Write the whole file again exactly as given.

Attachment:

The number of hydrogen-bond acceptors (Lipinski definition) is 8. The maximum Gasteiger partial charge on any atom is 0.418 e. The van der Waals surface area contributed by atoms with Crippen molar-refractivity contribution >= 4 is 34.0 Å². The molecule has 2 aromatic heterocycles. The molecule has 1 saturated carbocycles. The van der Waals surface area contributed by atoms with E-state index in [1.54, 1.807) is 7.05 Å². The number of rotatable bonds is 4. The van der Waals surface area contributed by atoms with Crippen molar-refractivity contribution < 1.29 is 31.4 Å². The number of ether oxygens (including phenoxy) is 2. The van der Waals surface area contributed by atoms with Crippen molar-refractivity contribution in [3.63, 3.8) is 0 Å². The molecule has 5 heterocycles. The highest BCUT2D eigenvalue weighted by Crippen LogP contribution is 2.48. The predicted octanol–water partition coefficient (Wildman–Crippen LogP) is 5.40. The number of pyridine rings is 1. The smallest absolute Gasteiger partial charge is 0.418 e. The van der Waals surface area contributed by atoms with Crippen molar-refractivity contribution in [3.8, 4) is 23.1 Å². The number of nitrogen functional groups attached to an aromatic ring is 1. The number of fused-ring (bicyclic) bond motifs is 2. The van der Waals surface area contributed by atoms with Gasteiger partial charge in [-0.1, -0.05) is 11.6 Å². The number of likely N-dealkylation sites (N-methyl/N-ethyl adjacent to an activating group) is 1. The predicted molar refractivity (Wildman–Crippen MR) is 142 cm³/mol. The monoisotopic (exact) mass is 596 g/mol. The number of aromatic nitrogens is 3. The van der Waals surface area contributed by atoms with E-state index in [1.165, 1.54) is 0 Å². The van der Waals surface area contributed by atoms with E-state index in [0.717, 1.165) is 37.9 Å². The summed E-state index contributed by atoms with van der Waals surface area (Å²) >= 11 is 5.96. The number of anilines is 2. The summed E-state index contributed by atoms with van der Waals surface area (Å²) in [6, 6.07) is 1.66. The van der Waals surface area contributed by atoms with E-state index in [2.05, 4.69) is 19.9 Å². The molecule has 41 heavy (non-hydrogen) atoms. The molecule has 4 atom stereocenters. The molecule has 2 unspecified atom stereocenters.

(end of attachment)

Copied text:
The number of hydrogen-bond acceptors (Lipinski definition) is 8. The maximum Gasteiger partial charge on any atom is 0.418 e. The van der Waals surface area contributed by atoms with Crippen molar-refractivity contribution >= 4 is 34.0 Å². The molecule has 2 aromatic heterocycles. The molecule has 1 saturated carbocycles. The van der Waals surface area contributed by atoms with E-state index in [1.54, 1.807) is 7.05 Å². The number of rotatable bonds is 4. The van der Waals surface area contributed by atoms with Crippen molar-refractivity contribution < 1.29 is 31.4 Å². The number of ether oxygens (including phenoxy) is 2. The van der Waals surface area contributed by atoms with Crippen molar-refractivity contribution in [3.63, 3.8) is 0 Å². The molecule has 5 heterocycles. The highest BCUT2D eigenvalue weighted by Crippen LogP contribution is 2.48. The predicted octanol–water partition coefficient (Wildman–Crippen LogP) is 5.40. The number of pyridine rings is 1. The smallest absolute Gasteiger partial charge is 0.418 e. The van der Waals surface area contributed by atoms with Crippen molar-refractivity contribution in [3.8, 4) is 23.1 Å². The number of nitrogen functional groups attached to an aromatic ring is 1. The number of fused-ring (bicyclic) bond motifs is 2. The van der Waals surface area contributed by atoms with Gasteiger partial charge in [-0.1, -0.05) is 11.6 Å². The number of likely N-dealkylation sites (N-methyl/N-ethyl adjacent to an activating group) is 1. The predicted molar refractivity (Wildman–Crippen MR) is 142 cm³/mol. The monoisotopic (exact) mass is 596 g/mol. The number of aromatic nitrogens is 3. The van der Waals surface area contributed by atoms with E-state index in [1.165, 1.54) is 0 Å². The van der Waals surface area contributed by atoms with E-state index in [0.717, 1.165) is 37.9 Å². The summed E-state index contributed by atoms with van der Waals surface area (Å²) >= 11 is 5.96. The number of anilines is 2. The summed E-state index contributed by atoms with van der Waals surface area (Å²) in [6, 6.07) is 1.66. The van der Waals surface area contributed by atoms with E-state index in [2.05, 4.69) is 19.9 Å². The molecule has 41 heavy (non-hydrogen) atoms. The molecule has 4 atom stereocenters. The molecule has 2 unspecified atom stereocenters.